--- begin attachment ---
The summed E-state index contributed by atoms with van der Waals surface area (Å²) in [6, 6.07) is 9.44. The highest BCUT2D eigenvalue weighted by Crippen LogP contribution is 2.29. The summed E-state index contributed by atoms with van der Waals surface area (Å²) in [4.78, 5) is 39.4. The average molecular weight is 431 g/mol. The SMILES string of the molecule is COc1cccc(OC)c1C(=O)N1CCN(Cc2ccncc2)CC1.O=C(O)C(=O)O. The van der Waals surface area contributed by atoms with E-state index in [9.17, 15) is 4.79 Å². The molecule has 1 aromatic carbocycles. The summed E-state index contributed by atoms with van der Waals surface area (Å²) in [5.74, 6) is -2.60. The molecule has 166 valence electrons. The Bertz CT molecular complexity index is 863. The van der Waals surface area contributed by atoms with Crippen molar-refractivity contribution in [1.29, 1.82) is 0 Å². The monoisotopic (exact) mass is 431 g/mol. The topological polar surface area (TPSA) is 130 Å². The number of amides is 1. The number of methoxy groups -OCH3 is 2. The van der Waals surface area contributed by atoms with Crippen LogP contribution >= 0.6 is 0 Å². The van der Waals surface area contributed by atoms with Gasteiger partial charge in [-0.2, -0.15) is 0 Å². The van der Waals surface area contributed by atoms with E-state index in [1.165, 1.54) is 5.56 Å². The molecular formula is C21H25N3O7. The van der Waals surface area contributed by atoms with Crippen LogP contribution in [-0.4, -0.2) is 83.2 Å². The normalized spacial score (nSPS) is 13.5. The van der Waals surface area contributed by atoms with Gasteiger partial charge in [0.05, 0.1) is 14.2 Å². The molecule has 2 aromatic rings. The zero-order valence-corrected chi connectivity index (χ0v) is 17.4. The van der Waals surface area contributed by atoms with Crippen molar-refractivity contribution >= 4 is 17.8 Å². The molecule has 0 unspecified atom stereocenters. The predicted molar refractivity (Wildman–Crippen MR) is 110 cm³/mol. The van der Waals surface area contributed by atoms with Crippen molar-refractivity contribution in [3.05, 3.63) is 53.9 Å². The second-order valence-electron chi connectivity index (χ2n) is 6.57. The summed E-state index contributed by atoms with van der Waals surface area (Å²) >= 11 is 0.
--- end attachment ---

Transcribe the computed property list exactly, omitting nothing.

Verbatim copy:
The summed E-state index contributed by atoms with van der Waals surface area (Å²) in [6, 6.07) is 9.44. The highest BCUT2D eigenvalue weighted by Crippen LogP contribution is 2.29. The summed E-state index contributed by atoms with van der Waals surface area (Å²) in [4.78, 5) is 39.4. The average molecular weight is 431 g/mol. The SMILES string of the molecule is COc1cccc(OC)c1C(=O)N1CCN(Cc2ccncc2)CC1.O=C(O)C(=O)O. The van der Waals surface area contributed by atoms with E-state index in [9.17, 15) is 4.79 Å². The molecule has 1 aromatic carbocycles. The summed E-state index contributed by atoms with van der Waals surface area (Å²) in [5.74, 6) is -2.60. The molecule has 166 valence electrons. The Bertz CT molecular complexity index is 863. The van der Waals surface area contributed by atoms with Crippen molar-refractivity contribution in [1.29, 1.82) is 0 Å². The monoisotopic (exact) mass is 431 g/mol. The topological polar surface area (TPSA) is 130 Å². The number of amides is 1. The number of methoxy groups -OCH3 is 2. The van der Waals surface area contributed by atoms with Crippen LogP contribution >= 0.6 is 0 Å². The van der Waals surface area contributed by atoms with Gasteiger partial charge in [-0.2, -0.15) is 0 Å². The van der Waals surface area contributed by atoms with E-state index in [1.165, 1.54) is 5.56 Å². The molecular formula is C21H25N3O7. The van der Waals surface area contributed by atoms with Crippen LogP contribution in [-0.4, -0.2) is 83.2 Å². The normalized spacial score (nSPS) is 13.5. The van der Waals surface area contributed by atoms with Gasteiger partial charge in [0.05, 0.1) is 14.2 Å². The molecule has 2 aromatic rings. The zero-order valence-corrected chi connectivity index (χ0v) is 17.4. The van der Waals surface area contributed by atoms with Crippen molar-refractivity contribution >= 4 is 17.8 Å². The molecule has 0 unspecified atom stereocenters. The predicted molar refractivity (Wildman–Crippen MR) is 110 cm³/mol. The van der Waals surface area contributed by atoms with Crippen molar-refractivity contribution in [3.05, 3.63) is 53.9 Å². The second-order valence-electron chi connectivity index (χ2n) is 6.57. The summed E-state index contributed by atoms with van der Waals surface area (Å²) >= 11 is 0.